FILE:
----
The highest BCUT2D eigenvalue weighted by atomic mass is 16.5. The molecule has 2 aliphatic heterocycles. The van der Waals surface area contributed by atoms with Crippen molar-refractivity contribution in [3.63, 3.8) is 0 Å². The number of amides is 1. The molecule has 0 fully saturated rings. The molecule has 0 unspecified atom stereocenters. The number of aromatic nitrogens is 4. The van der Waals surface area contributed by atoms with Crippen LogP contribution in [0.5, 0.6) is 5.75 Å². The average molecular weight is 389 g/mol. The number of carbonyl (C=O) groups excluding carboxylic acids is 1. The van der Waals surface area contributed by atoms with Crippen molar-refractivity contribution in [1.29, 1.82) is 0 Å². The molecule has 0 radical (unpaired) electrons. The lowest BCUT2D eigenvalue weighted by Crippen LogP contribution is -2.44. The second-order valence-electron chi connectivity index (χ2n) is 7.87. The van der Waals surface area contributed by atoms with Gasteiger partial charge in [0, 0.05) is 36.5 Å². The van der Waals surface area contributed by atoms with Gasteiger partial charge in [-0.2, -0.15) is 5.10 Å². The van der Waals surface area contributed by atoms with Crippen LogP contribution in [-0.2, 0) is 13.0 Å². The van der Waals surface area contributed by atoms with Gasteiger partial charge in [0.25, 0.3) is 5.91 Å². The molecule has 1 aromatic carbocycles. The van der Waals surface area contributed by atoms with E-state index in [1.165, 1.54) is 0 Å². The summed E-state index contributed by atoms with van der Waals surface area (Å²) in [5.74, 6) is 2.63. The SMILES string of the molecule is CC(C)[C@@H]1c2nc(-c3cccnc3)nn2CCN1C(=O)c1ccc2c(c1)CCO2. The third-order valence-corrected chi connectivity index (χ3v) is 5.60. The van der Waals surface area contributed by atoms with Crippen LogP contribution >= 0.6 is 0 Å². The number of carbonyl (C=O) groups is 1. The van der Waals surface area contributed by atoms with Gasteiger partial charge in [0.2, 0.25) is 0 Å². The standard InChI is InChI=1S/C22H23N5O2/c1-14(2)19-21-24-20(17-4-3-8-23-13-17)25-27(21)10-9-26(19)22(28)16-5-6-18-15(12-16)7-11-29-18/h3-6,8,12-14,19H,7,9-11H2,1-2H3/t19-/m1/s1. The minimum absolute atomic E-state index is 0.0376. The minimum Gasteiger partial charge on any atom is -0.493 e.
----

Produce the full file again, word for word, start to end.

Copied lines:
The highest BCUT2D eigenvalue weighted by atomic mass is 16.5. The molecule has 2 aliphatic heterocycles. The van der Waals surface area contributed by atoms with Crippen molar-refractivity contribution in [3.63, 3.8) is 0 Å². The number of amides is 1. The molecule has 0 fully saturated rings. The molecule has 0 unspecified atom stereocenters. The number of aromatic nitrogens is 4. The van der Waals surface area contributed by atoms with Crippen LogP contribution in [0.5, 0.6) is 5.75 Å². The average molecular weight is 389 g/mol. The number of carbonyl (C=O) groups excluding carboxylic acids is 1. The van der Waals surface area contributed by atoms with Crippen molar-refractivity contribution in [1.29, 1.82) is 0 Å². The molecule has 0 radical (unpaired) electrons. The lowest BCUT2D eigenvalue weighted by Crippen LogP contribution is -2.44. The second-order valence-electron chi connectivity index (χ2n) is 7.87. The van der Waals surface area contributed by atoms with Gasteiger partial charge in [0, 0.05) is 36.5 Å². The van der Waals surface area contributed by atoms with Gasteiger partial charge in [-0.2, -0.15) is 5.10 Å². The van der Waals surface area contributed by atoms with Crippen LogP contribution in [-0.2, 0) is 13.0 Å². The van der Waals surface area contributed by atoms with Gasteiger partial charge in [0.25, 0.3) is 5.91 Å². The molecule has 1 aromatic carbocycles. The van der Waals surface area contributed by atoms with E-state index in [1.165, 1.54) is 0 Å². The summed E-state index contributed by atoms with van der Waals surface area (Å²) in [5.74, 6) is 2.63. The SMILES string of the molecule is CC(C)[C@@H]1c2nc(-c3cccnc3)nn2CCN1C(=O)c1ccc2c(c1)CCO2. The third-order valence-corrected chi connectivity index (χ3v) is 5.60. The van der Waals surface area contributed by atoms with Crippen LogP contribution >= 0.6 is 0 Å². The number of carbonyl (C=O) groups is 1. The van der Waals surface area contributed by atoms with Gasteiger partial charge in [0.2, 0.25) is 0 Å². The standard InChI is InChI=1S/C22H23N5O2/c1-14(2)19-21-24-20(17-4-3-8-23-13-17)25-27(21)10-9-26(19)22(28)16-5-6-18-15(12-16)7-11-29-18/h3-6,8,12-14,19H,7,9-11H2,1-2H3/t19-/m1/s1. The minimum absolute atomic E-state index is 0.0376. The minimum Gasteiger partial charge on any atom is -0.493 e.